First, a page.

The prospect of lockdown in these colder and wetter month’s feels a harder prospect to how it was at the end of March.

We had months of sun shine and sitting in the garden and feeling the sun on our skin. This next period, the days are shorter, colder and damper. 

Spending time in nature is going to make a huge difference to our wellbeing.

The practice of Shinrin Yoku ( translates to Forest bathing) is a term coined in Japan in the 1980s. Japan was fast becoming a tech based economy and authorities noticed a sharp spike in auto immune diseases and cancers. They looked at ways that could change this spike. Japans natural landscape is approx. 70 % forests. So they asked the simple question of how it would be if people returned to spending more time within this nature. In these studies and research they found that the phytoncides, the aroma that trees give out when under attack, help to boost our immune system


Most of the human existence has been spent within nature. We have not been in our urban society long enough to evolve away from the co existence with nature that we still need and crave. We were never designed to be so disconnected to mother nature as we are today. Research studies of earthing show that this disconnection has been the cause of many diseases including inflammation and arthritis.


Ultimately spending time with nature is about deepening our connection with nature and the more than human world, its about remembering and rekindling the relationships that are within us and also with our outer world.

As a thought, its worth thinking about what other beings you may be sharing that space with too.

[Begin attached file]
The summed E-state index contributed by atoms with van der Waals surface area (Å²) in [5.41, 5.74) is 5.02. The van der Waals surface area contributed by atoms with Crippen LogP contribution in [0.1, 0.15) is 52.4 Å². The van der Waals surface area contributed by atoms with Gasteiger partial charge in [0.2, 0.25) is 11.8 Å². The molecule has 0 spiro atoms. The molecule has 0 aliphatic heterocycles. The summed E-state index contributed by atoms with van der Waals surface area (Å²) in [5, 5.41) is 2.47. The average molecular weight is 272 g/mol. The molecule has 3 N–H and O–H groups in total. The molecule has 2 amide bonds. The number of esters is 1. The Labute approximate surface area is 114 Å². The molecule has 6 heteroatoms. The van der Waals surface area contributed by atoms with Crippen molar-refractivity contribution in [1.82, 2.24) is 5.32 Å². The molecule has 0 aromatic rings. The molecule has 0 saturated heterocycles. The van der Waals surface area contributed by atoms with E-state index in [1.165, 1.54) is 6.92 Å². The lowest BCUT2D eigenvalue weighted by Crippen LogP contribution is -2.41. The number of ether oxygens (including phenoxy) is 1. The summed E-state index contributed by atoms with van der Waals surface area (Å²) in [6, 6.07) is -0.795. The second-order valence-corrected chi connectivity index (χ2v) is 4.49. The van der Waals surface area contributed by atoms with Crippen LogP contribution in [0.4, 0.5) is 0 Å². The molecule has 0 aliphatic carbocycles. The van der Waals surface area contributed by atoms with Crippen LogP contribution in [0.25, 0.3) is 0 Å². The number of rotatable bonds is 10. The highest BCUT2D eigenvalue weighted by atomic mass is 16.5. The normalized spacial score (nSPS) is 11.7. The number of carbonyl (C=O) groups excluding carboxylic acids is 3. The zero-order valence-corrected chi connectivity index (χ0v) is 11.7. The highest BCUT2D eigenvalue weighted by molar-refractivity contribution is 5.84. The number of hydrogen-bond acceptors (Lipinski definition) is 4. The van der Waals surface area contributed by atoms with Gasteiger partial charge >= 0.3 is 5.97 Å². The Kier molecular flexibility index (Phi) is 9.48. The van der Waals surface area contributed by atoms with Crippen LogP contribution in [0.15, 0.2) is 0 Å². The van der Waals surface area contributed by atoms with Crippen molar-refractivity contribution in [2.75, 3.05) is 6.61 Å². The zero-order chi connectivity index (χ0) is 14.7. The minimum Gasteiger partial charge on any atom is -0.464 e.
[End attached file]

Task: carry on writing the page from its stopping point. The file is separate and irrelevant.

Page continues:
My Experience

The longer you spend in nature, the better it seems to feel. Often people state after spending this time, that they feel calmer, have more clarity and feels like coming home.

Once I settle in to the environment it often feels like everything within is softening. The tension is just melting away. A release valve has been opened and it feels just ahhhh.

I have my favourite places to sit, away from the human world. Here it feels so safe, supported and almost hidden away and yet open to so much to see. 

I notice the intricacy of each leaf and the squirrel playing in the tree, And how the breeze moves the surface of the water and how the light glimmers through.

There is so much beauty that we often fail to see, as we are so busy rushing around we don’t get time to pause to see.  The sense of texture, sound and smell can all be heightened.

And when I have been there for a while, I feel my whole body relaxed, my breathing is slower and I feel refreshed, mellow and calm.

I wonder if you can remember how both sides of a leaf feels – right now, can you recall that texture? Or when was the last time you actually paused for a few moments to touch one, notice how it looks, the detail within its veins?

I would encourage you to experience this for yourself, no agenda, not going out to try and achieve anything. Just see if you can spend a half hour or so in your garden or out in a natural environment. Simply to notice whats there, whats going on around you.

I would love to hear how you get on too.

Best wishes for now

Maria